On 20 May, the Soviet Foreign Affairs minister, Vyacheslav Molotov, arrived in London and stayed until the 28th before going on to Washington. The purpose of this visit was to sign a treaty of friendship but Molotov wanted it done on the basis of certain territorial concessions re Poland and the Baltic States. Churchill and Eden worked for a compromise and eventually a twenty-year treaty was formalized but with the question of frontiers placed on hold. Molotov was also seeking a Second Front in Europe but all Churchill could do was confirm that preparations were in progress and make no promises on a date.
On June 23, 1942, Eisenhower returned to London as Commanding General, European Theater of Operations (ETOUSA), based in London and with a house on Coombe, Kingston upon Thames, and took over command of ETOUSA from Chaney. He was promoted to lieutenant general on July 7.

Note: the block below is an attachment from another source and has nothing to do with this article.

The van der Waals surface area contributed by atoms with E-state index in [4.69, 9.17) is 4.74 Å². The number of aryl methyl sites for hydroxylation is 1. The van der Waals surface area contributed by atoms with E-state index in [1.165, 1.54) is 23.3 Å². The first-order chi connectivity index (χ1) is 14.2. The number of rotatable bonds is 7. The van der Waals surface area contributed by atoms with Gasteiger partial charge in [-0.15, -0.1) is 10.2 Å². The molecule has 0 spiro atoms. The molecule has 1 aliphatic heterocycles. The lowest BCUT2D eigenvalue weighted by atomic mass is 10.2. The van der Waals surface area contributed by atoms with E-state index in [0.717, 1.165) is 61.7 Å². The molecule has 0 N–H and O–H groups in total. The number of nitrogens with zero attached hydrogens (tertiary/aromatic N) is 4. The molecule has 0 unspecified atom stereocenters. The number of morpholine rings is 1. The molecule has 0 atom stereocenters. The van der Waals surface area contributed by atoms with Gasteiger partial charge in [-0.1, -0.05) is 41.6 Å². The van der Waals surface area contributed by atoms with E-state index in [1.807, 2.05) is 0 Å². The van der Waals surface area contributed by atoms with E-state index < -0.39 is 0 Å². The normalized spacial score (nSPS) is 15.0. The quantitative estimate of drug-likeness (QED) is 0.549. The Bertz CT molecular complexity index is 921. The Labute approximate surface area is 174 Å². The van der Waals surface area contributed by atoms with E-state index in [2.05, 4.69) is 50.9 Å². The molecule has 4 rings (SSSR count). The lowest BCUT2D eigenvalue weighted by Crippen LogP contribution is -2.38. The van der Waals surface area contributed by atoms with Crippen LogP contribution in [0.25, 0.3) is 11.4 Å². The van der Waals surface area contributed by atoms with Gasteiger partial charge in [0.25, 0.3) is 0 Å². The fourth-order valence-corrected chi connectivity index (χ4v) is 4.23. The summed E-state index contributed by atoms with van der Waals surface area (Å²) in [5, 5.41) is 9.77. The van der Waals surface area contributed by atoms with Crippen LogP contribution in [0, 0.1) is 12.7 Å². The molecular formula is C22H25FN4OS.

As 1942 drew to a close, the tide of war began to turn with Allied victory in the key battles of El Alamein and Stalingrad. Until November, the Allies had always been on the defensive, but from November, the Germans were. Churchill ordered the church bells to be rung throughout Great Britain for the first time since early 1940. On 10 November, knowing that El Alamein was a victory, he delivered one of his most memorable war speeches to the Lord Mayor's Luncheon at the Mansion House in London, in response to the Allied victory at El Alamein: "This is not the end. It is not even the beginning of the end. But it is, perhaps, the end of the beginning".